The Final Move and Reconstruction

The goal was to move the entire temple up from the base of the plateau to a point where Lake Nasser would never reach the temple base again. The horizontal transit was 208 meters (608 feet). The vertical lift for the main temple was 65 meters (213 feet). The vertical lift for the smaller temple was 67 meters (227 feet).

The reconstruction was carried out, complete with temple domes and a "natural appearance".

Modern installations proved to be an issue, but the temple required electricity, equipment and ventilation for safety, dealing with human traffic, humidity and visibility. This was done in as non obtrusive way as possible. 

The Maintenance Program

VBB also completed a detailed maintenance and protection program that carefully considered "all conceivable circumstances which might influence the temples and their condition". This included such problems as temperature changes, wind erosion, interior humidity and physical and chemical changes to the substances in the temple. Also considered were wear and tear from human traffic, structural settlement and damage that could be caused by animals such as reptiles, birds, insects and more.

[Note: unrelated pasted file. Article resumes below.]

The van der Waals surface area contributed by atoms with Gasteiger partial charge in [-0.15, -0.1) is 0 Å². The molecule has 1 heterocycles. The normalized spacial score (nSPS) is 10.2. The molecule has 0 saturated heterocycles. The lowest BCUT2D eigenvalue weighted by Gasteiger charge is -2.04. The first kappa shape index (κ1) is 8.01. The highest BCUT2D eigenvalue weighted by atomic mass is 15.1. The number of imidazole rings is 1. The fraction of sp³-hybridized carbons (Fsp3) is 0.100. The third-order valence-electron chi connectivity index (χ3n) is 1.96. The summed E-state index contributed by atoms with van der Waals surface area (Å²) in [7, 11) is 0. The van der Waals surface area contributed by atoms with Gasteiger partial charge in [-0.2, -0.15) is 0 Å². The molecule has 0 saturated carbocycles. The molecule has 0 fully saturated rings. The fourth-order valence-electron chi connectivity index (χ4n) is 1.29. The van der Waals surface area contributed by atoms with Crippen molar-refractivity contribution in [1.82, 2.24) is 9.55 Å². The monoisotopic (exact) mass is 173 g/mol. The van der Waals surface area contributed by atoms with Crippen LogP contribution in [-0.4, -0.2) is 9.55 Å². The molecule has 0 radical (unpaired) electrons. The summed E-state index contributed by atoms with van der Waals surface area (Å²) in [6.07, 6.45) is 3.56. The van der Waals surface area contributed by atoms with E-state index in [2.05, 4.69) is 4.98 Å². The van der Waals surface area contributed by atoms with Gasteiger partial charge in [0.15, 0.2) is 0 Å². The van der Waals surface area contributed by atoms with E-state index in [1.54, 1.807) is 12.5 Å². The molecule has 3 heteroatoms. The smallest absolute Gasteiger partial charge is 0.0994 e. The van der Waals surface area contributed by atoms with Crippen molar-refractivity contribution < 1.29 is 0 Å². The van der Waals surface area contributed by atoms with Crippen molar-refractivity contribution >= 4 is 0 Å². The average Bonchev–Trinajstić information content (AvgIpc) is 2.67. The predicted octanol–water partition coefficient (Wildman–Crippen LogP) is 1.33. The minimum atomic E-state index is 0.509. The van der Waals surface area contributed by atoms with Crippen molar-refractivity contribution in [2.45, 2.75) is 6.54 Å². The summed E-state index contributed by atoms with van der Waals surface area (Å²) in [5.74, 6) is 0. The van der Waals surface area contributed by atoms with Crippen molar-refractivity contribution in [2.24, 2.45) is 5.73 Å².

The Lasting Rewards

In salvaging and restoring the Abu Simbel Temples, the world came together to build one of the great museums and wonders of the world. The Abu Simbel Temples were a technological marvel in their origins. But to move and reconstruct the temples with such exquisite preparation, coordination, technology and care was another historical marvel. It is with great hope that the Egyptian government can stabilize and reconstruct after a major revolution to keep and maintain one of the greatest treasures of ancient African history.

International has a PDF file that describes the the Great Temple and its recovery in very good detail. The PDF file also provides an extensive bibliography for more information about saving the Abu Simbel Temples. 

African World Heritage Sites has more information about Abu Simbel Temples and other Nubian Monuments of the area surrounding the High and Low Aswan Dams.

More about this author: Elizabeth M Young